#30DaysOfBiking 2012: Underbiking

Today is day #13 of the 2012 30 Days Of Biking challenge:

This photo illustrates an example of what is often called “Underbiking”, generally defined as riding a traditional road bike on surfaces where most people think would require a mountain bike.

In this case, I’m heading down a rocky minimum-maintenance road on my Puch Cavette II, a late-1970’s “ten-speed” with relatively skinny tires (27″ x 1-1/4″). It’s hardly the ideal bike for this sort of terrain. And yet, it works, and works well.

So many people who ride road bikes seem to turn up their noses at gravel roads, and wouldn’t dream of riding on a rutted-out road with bug chunky rocks like this. If a road is not paved, they consider it off-limits.

Yet I’ve learned the the limitations are more in the mind than in the bike. The bike will handle it. Can you?

I regularly take my road bikes on gravel roads, minimum-maintenance roads, gravel trails, and even some mountain bike trails (the recent Trailside Rest Area post was an example of this). In fact, I seek these places out!

As much fun as it is to ride paved roads in Kansas, there’s a certain sameness to it. Sure, some roads are concrete, some are asphalt, and others are chipseal, but these are relatively minor variations. I like variety!

Chris Kostman, from the “Rough Riders” club in California, covers the idea in more detail in Any Bike, Anywhere: The Rough Rider’s Way of Life and Mountain Bikes: Who Needs Them?

If you haven’t done so already, give underbiking a try. You might just be surprised at what your bike is capable of…

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About The Author

By Randy Rasa, editor/webmaster at Kansas Cyclist, the web's premier Kansas cycling information site, featuring authoritative guides to Kansas cycling clubs, bike shops, organized bike rides, touring, trails, and much more. [learn more]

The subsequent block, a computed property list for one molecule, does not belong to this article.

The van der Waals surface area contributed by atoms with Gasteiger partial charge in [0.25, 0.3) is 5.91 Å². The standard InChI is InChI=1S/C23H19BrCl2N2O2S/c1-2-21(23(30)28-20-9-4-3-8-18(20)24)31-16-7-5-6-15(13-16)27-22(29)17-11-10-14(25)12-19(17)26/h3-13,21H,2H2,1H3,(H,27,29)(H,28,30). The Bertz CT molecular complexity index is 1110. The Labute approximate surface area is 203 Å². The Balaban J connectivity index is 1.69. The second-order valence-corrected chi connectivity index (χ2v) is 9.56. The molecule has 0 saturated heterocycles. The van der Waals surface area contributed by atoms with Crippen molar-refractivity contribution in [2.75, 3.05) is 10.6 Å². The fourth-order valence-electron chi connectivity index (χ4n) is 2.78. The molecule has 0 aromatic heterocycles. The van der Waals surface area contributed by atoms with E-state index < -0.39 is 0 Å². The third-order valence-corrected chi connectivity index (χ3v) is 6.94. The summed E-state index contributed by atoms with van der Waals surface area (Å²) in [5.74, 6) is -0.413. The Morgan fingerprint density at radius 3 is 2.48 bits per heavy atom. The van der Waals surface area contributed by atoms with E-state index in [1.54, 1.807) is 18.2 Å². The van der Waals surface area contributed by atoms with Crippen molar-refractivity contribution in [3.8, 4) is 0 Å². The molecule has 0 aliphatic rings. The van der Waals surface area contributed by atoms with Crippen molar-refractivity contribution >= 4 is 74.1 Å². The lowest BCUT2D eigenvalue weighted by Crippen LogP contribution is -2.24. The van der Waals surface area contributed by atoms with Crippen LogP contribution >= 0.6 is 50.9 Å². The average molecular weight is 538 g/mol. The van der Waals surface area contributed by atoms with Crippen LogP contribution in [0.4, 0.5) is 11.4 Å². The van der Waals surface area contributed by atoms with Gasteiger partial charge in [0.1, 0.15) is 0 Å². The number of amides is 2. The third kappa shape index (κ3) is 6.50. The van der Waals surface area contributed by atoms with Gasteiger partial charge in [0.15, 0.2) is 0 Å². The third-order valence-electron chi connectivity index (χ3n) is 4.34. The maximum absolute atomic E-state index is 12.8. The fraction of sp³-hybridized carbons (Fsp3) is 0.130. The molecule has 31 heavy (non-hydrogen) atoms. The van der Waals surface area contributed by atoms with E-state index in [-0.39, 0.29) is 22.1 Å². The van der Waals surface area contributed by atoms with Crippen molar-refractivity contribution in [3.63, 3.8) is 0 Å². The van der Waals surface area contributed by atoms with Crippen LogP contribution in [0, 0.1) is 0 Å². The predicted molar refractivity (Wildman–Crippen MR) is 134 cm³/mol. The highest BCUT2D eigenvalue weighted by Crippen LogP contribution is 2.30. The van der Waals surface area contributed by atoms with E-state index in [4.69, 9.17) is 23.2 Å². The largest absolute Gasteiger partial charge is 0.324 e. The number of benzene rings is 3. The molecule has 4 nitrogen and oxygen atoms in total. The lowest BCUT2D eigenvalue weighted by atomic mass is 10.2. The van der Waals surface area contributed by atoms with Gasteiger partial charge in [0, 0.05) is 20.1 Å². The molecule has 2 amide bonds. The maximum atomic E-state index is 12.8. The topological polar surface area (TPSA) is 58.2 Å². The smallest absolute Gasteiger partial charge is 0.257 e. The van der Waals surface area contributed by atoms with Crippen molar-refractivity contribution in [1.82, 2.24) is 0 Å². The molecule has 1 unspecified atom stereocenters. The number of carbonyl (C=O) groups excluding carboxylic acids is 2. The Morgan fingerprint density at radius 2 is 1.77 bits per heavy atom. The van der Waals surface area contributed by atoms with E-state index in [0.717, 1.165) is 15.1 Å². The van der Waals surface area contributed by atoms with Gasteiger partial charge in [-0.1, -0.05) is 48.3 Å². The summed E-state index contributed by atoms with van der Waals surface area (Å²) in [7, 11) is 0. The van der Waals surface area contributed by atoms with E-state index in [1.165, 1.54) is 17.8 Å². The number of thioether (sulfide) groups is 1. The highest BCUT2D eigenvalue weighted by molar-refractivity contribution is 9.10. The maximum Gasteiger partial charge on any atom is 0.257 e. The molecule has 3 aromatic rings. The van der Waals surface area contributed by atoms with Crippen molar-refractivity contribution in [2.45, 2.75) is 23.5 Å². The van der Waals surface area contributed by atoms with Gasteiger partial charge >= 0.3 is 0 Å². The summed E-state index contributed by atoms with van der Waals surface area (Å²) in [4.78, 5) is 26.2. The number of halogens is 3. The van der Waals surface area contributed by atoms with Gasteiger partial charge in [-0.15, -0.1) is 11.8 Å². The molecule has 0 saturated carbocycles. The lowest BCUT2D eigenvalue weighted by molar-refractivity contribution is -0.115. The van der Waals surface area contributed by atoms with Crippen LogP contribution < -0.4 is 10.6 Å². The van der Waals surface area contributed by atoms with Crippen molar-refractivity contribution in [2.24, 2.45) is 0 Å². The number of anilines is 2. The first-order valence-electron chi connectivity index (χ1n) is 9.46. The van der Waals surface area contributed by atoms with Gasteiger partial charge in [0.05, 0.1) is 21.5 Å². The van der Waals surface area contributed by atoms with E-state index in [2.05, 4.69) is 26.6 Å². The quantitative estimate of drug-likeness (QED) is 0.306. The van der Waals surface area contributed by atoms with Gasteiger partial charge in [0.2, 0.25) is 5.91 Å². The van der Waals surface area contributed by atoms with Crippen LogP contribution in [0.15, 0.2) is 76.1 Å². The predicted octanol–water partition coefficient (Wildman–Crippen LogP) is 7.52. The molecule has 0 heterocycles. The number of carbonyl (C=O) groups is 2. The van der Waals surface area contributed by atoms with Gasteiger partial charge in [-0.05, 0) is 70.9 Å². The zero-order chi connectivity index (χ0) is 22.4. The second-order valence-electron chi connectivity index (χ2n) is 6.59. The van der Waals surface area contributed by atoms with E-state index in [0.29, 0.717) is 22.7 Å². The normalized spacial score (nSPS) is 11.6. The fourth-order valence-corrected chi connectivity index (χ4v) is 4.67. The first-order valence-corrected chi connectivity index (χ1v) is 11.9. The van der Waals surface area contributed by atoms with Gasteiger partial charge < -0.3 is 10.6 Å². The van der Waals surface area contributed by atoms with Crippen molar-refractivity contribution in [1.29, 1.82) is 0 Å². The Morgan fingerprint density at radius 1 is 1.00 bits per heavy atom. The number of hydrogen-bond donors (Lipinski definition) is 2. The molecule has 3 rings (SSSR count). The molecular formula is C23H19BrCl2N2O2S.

2 responses to “#30DaysOfBiking 2012: Underbiking”

  1. Thanks, I didn’t know there was a name for it, but I’ve been enjoying the local gravel roads on my road bike, equipped with fairly slick 32 mm cyclocross tires. Some of the roads are almost local highways, packed down smooth (except when the country reapplies a fresh load) and some are minimal maintenance and are closer to mtb trails. I just try to dodge the big rocks.

    I’ve been trying to find a way to commute to work, a distance of 27 miles one way, and since I can’t use the interstate, half of it would have to be gravel– but the gravel part is fairly smooth (as described above). The only reason I haven’t tried it yet is that I’m not a morning person and haven’t been able to get myself out of bed at 4 AM. I do plan to try it at least once, though.

    If it gets to be a regular habit that’s $50.00 per week in gas money I can spend on bike stuff. It will easily pay for tires.

  2. Randy Rasa says:

    A 54-mile commute would be a heckuva thing to do on a regular basis, but it sounds like you have a good route option that’d be fun to ride once in a while. 32 mm cross tires should work fine for you, unless there’s fresh rock (and that’s not much fun no matter what tires your running).